Ashley M. Jones: In my historical poetry, I try to keep it as close to fact as is humanly possible. That is, I do my research before writing, especially if I’m writing about an event at which I couldn’t have been present. For example, I wasn’t alive in 1963, but the poems I wrote about that time still needed to cling to facts, as my goal isn’t to reinvent or misrepresent fact, but to add a human element to events we easily write off as “ancient history.” So, in those poems about real things, I’d say they’re 90% pure fact (described in poetic images) and 10% my own attempt to connect with the event and insert myself somehow. In poems about my own life, I try to stay true to the way things really happened, but we know that “emotional truth” in our own memories isn’t always the same thing as “fact.” Our memories are faulty, but even with that, I do try to stay as close to “fact” as I can.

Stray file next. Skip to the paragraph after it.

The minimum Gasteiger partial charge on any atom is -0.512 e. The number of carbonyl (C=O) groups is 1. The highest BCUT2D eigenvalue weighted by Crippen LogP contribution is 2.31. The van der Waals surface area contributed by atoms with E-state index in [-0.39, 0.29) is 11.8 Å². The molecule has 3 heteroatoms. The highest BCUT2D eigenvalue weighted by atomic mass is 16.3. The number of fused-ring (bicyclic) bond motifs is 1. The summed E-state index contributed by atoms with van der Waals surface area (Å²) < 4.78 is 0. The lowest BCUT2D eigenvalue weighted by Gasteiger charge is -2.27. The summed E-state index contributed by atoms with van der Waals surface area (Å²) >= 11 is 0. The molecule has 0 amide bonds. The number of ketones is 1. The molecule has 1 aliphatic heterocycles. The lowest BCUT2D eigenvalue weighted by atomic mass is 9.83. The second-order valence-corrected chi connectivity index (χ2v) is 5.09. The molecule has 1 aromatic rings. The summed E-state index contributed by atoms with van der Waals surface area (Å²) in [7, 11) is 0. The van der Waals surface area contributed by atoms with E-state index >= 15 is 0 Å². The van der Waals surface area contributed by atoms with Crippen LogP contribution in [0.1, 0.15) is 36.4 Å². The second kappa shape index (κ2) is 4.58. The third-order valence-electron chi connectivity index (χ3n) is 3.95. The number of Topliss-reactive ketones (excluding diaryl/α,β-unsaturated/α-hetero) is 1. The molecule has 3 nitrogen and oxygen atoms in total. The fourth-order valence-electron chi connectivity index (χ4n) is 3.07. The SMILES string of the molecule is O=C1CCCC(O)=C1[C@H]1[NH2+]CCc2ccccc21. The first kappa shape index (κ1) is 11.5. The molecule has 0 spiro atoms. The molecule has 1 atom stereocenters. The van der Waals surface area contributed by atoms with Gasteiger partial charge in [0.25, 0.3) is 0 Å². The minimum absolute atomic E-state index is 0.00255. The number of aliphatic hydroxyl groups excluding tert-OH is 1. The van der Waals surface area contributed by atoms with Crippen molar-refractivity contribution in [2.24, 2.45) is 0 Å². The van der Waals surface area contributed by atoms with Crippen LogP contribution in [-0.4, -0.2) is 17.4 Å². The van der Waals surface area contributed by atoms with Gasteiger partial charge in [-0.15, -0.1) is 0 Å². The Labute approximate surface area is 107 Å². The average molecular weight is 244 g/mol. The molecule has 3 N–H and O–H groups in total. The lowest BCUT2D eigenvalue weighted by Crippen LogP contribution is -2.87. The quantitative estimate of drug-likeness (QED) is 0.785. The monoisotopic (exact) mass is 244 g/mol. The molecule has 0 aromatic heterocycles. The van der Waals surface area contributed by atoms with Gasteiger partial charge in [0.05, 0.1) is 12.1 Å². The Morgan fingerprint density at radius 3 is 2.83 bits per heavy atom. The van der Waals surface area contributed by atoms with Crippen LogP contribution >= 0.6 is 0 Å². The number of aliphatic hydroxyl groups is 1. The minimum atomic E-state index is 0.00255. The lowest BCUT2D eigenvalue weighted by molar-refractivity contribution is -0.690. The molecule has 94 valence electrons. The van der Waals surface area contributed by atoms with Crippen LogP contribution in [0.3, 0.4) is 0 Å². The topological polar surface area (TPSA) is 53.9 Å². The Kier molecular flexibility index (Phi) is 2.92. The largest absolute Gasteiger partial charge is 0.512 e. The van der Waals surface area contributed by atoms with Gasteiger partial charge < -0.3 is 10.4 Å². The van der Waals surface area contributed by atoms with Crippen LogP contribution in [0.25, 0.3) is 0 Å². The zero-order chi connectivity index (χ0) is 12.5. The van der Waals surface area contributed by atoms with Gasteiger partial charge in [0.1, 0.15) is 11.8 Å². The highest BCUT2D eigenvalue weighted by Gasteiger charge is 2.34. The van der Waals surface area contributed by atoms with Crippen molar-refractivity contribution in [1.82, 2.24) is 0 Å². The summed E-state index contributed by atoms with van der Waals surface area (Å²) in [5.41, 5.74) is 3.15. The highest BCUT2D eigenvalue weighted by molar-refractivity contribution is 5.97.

CS: You’ve been described in one interview as an “exemplary literary citizen.” What advice would you give to others, especially other poets, regarding literary citizenship and how to participate in the ongoing conversation?